Since his days with The Deluxe Boys, Cooke has kept a close eye on the musicians that have come and gone in Halifax, and made friends with many of them along the way.
“You sit down and have a conversation with someone,” Cooke says, “then, you write about them, and then you keep seeing them around, and you have this connection.”
Cooke says he’d had his “wrists slapped” at C100 for trying to draw attention to local music.
At the Herald, Cooke can pick which artists to cover, and he balances his coverage of mainstream acts and Hollywood movies with local CD releases, film premieres, and festivals.
“It’s a wildly creative time for local music . . . we’ve had a lot more concerts come here lately,” Cooke explains, “and the film scene is bursting (with) young filmmakers who were making short films the last few years, and now they’re starting to make features.”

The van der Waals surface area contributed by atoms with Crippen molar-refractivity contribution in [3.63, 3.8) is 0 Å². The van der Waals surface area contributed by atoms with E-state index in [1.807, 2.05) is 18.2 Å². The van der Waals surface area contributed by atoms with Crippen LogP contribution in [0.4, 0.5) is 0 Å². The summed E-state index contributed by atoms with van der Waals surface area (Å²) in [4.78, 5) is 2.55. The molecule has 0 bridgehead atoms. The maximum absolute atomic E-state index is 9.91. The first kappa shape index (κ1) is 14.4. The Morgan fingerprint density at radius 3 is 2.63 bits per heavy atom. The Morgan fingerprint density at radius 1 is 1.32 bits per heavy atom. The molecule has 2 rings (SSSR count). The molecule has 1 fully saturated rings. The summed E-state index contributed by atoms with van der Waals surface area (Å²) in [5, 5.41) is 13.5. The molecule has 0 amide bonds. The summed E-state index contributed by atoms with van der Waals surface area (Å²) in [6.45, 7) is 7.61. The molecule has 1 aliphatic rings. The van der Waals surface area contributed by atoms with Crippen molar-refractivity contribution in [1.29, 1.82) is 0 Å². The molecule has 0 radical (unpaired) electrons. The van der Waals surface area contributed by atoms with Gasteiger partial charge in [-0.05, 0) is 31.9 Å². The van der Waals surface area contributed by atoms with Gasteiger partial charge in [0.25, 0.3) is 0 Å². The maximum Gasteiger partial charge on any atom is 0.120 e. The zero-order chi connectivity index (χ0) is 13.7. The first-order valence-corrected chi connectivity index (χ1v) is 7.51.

While Cooke’s “Snow Queen-Pageant” sarcasm occasionally shows up in reviews, Cooke keeps his criticism of shows on the technical side – venue choices, and sound quality – and says he tries to see the show within the context of its audience.
“It’d be a mistake to go into (Brad Paisley) saying ‘Oh boy, I’ve got a bunch of rednecks’ . . . You can’t really fault someone for style, especially when there’s 10,000 people who strongly disagree with you.”
Cooke occasionally receives feedback praising or criticizing his articles, but his openness to different forms of music has made him a hero amongst local musicians, and a reliable source for fans to hear about up-and-coming acts.
He even has a band named after him.
The high-energy, nine-member band Stephen Cooke and the Respected Halifax Journalists, Wolf have been playing music together for over a year.
“‘Wolf’, Cooke explains, was a recent addition to the moniker because “all of the hot bands have ‘wolf in their names.'”